Our pets are family so thinking of having a portrait painted of one, or all, of them is only natural. Who wouldn’t want to immortalize their best friend with a beautiful piece of fine art? Pet portraits can be expensive, so choosing the right portrait artist for you is key to ending up with a work of art that you will both enjoy and cherish forever. Luckily for us the Internet has made it easier than ever to find amazing portrait artists all over the world. Artists are creating pet portraits in all mediums, all styles, and for every budget. This article will help you understand the in’s and out’s of the pet portrait business, give you some key things to think about while looking for just the right pet portrait artist, and provide answers to some questions that you may have.
1. Finding an artist – Pet portrait artists are not as common as one would think. Many artists are completely intimidated by the idea of representing someone’s loved one, even if it is ‘just a dog.’ Portraiture, whether it is human, dog, or horse, is a specialized field and most artists will not attempt it. So, Pet portraits your first step in finding a portrait artist is to confine your search specifically for artists positioning themselves as pet portrait artists. Don’t ask Aunt Mary to paint your dog if you haven’t seen any examples of Mary’s attempts at dogs or you may be stuck with a painting that you hate and that Aunt Mary expects to see in the place of honor when she comes for a visit. It doesn’t really matter whether or not your artist of choice lives near by or even in the same country. Most professional pet portrait artists work with clients from around the world, so don’t let the artist’s location worry you too much. We will talk about shipping internationally later.
2. Looking at their portfolio – an artist’s portfolio is a collection of examples of their work. As you find artists online their websites should have images of past work. When looking at a portfolio of work you want to keep a few things in mind:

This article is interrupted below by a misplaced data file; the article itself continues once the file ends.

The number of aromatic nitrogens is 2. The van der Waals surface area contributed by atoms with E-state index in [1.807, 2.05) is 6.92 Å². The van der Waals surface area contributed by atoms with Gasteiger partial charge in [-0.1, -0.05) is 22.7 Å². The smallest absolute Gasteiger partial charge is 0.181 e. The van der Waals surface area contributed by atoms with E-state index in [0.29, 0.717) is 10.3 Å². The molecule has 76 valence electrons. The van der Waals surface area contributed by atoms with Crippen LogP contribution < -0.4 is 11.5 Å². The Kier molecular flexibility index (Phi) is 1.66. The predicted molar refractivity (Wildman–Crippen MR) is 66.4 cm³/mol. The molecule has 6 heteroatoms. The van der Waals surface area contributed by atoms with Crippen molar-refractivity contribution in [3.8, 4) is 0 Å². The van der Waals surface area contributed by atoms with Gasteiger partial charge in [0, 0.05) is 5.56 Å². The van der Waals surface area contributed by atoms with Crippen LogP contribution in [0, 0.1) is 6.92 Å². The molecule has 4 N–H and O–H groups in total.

- Do you like their style? Can you imagine their work in your home?
- Do they have plenty of examples of portraits? 2 is not enough…20 or more is a good start.
- Are they consistently good across their portfolio? Or are some works great and others so-so?
- Do they use colors that you like? Many artists stick to a particular ‘palette’ so if you like bright colors and the artist only uses browns and grays and blues, keep looking.
- How well do they do the animals’ eyes? (the eyes are the windows to the soul…bad eye, bad portrait!)
- Do they have testimonials? This is a nice-to-have, but it helps to know that other patrons, such as yourself, have been happy with the overall experience of having their pet portrait done.
- Do they work in a medium that you like, ie. watercolor, oil, or charcoal?
TIP: If you like an artist’s work, but not the medium that they work in, you might ask if they work in the medium of your choice, but if they don’t, I wouldn’t suggest commissioning a work from them unless you have seen examples of their work in that medium. Getting good at one medium takes practice and time. If the artist hasn’t ever worked in that medium, keep looking.
3. How Much Does it Cost? – a good pet portrait can be had for somewhere between $200 and $1000, depending on the size and medium. Oils typically cost more due to the extended process and expense of the materials. Pencil and charcoal are often the least expensive, with acrylic and watercolors rounding out the middle. Bigger pieces of art are, of course, more expensive.